As economic challenges grew and with a general election on the horizon, many eagerly awaited Chancellor Jeremy Hunt’s Spring Budget on 6 March.

The Chancellor’s Budget aimed to manage finances effectively and spark voter interest, setting out a plan to drive long-term growth. In this blog, we break down the key points from his speech and look at how they might affect you and your business.

National Insurance Contributions (NICs)

A major highlight was the additional reduction in NICs for both employees and the self-employed. Starting in April, employees saw a 2% drop in their primary rate, from 10% to 8%. Following the January cut, this will save the typical employee earning £35,400 over £900 a year.

Self-employed individuals also had reason to celebrate. The main rate of Class 4 NICs decreased from 8% to 6%. With the recent removal of the Class 2 NICs requirement, an average self-employed person earning £28,000 could see savings of more than £650 annually.

VAT registration threshold

On 1 April 2024, the VAT registration threshold increased from £85,000 to £90,000 to reduce the administrative burden on SMEs. This change benefits around 28,000 SMEs, potentially exempting many from VAT complexities and encouraging investment and growth.

Furnished Holiday Lettings (FHL) Relief

The Government also announced plans to phase out FHL relief by April 2025. This change is designed to tackle housing shortages in key tourist areas by shifting the focus from short-term holiday lets to long-term rentals.

Implications for the property market

The end of FHL relief is expected to shift the property market towards long-term rentals, especially in areas popular with short-term renters. Additionally, the reduction of the higher rate of capital gains tax (CGT) on residential properties from 28% to 24%, which started in April 2024 should invigorate the market.

Spring Budget support for businesses

While more subdued than the Autumn Statement, the Spring Budget still offered several supportive measures for SMEs, high-growth companies, and important sectors such as manufacturing, the creative industries, and life sciences. This includes the introduction of the Growth Guarantee Scheme, showing ongoing support for the business community.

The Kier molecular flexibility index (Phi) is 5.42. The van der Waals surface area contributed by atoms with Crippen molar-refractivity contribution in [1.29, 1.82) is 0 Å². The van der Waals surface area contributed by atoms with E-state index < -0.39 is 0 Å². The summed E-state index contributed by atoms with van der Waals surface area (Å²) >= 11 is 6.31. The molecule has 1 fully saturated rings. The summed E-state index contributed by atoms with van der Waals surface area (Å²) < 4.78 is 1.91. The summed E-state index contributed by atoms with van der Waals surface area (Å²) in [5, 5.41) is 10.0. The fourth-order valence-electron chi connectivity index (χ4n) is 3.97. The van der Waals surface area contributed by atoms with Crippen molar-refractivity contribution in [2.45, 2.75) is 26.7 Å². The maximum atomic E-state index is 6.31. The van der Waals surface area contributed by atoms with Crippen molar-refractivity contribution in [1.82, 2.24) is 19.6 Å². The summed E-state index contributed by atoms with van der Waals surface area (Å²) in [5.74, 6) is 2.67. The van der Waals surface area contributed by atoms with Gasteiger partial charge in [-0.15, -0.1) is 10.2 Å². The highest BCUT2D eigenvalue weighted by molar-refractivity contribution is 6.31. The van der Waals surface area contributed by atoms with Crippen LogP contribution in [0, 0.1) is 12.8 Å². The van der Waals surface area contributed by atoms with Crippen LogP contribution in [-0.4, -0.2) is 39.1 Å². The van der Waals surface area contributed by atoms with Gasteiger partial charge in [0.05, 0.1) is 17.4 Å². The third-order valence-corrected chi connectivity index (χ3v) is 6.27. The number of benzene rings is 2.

Modernising the Non-dom tax regime

The Chancellor proposed modernising the non-dom tax regime in the Spring Budget, exempting new UK residents from tax on foreign income for their first four years, aiming to generate £2.7 billion a year by 2028/29 and keeping the UK appealing for international investors.

Savings and Investments

The Spring Budget introduced initiatives to enhance savings and investments. A new UK ISA permits an additional £5,000 annual tax-free investment in UK equities. Also, the launch of British Savings Bonds, offering a guaranteed rate for three years, aims to provide savers with more attractive returns.

The bottom line

The Spring Budget outlined a Government strategy focused on addressing current economic challenges. By reducing the tax burden on individuals and businesses, reforming the non-dom regime, and boosting savings and investments, the budget hoped to create a more vibrant, fair, and prosperous economy.

It’s vital to stay informed about these changes and adapt your financial strategies accordingly. At Stapletons, we’re ready to help you navigate these updates. Whether you need to understand how these changes impact your finances or are planning your next steps, we’re just a conversation away.

Contact us to discuss how the Spring Budget updates can benefit you.

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